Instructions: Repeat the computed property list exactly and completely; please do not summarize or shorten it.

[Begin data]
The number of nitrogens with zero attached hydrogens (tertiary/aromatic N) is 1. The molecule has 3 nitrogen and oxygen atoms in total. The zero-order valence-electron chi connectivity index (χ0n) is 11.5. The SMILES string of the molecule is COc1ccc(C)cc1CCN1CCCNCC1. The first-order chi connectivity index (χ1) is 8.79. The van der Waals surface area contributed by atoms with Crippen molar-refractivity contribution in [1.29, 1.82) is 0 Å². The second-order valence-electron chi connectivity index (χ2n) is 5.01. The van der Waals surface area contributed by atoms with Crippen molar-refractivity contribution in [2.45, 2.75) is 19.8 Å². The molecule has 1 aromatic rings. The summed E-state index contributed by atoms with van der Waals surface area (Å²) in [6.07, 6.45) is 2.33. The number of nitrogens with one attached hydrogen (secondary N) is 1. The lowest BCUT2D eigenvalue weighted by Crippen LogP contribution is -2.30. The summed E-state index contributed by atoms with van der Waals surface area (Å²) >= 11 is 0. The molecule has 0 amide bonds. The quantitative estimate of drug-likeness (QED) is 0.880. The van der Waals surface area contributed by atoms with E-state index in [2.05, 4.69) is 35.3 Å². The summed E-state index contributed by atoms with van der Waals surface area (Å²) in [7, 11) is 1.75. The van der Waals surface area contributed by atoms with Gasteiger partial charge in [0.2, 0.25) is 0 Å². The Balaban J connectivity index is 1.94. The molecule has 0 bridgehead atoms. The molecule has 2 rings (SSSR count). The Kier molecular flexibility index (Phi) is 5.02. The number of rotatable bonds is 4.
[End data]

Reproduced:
The number of nitrogens with zero attached hydrogens (tertiary/aromatic N) is 1. The molecule has 3 nitrogen and oxygen atoms in total. The zero-order valence-electron chi connectivity index (χ0n) is 11.5. The SMILES string of the molecule is COc1ccc(C)cc1CCN1CCCNCC1. The first-order chi connectivity index (χ1) is 8.79. The van der Waals surface area contributed by atoms with Crippen molar-refractivity contribution in [1.29, 1.82) is 0 Å². The second-order valence-electron chi connectivity index (χ2n) is 5.01. The van der Waals surface area contributed by atoms with Crippen molar-refractivity contribution in [2.45, 2.75) is 19.8 Å². The molecule has 1 aromatic rings. The summed E-state index contributed by atoms with van der Waals surface area (Å²) in [6.07, 6.45) is 2.33. The number of nitrogens with one attached hydrogen (secondary N) is 1. The lowest BCUT2D eigenvalue weighted by Crippen LogP contribution is -2.30. The summed E-state index contributed by atoms with van der Waals surface area (Å²) >= 11 is 0. The molecule has 0 amide bonds. The quantitative estimate of drug-likeness (QED) is 0.880. The van der Waals surface area contributed by atoms with E-state index in [2.05, 4.69) is 35.3 Å². The summed E-state index contributed by atoms with van der Waals surface area (Å²) in [7, 11) is 1.75. The van der Waals surface area contributed by atoms with Gasteiger partial charge in [0.2, 0.25) is 0 Å². The Balaban J connectivity index is 1.94. The molecule has 0 bridgehead atoms. The molecule has 2 rings (SSSR count). The Kier molecular flexibility index (Phi) is 5.02. The number of rotatable bonds is 4.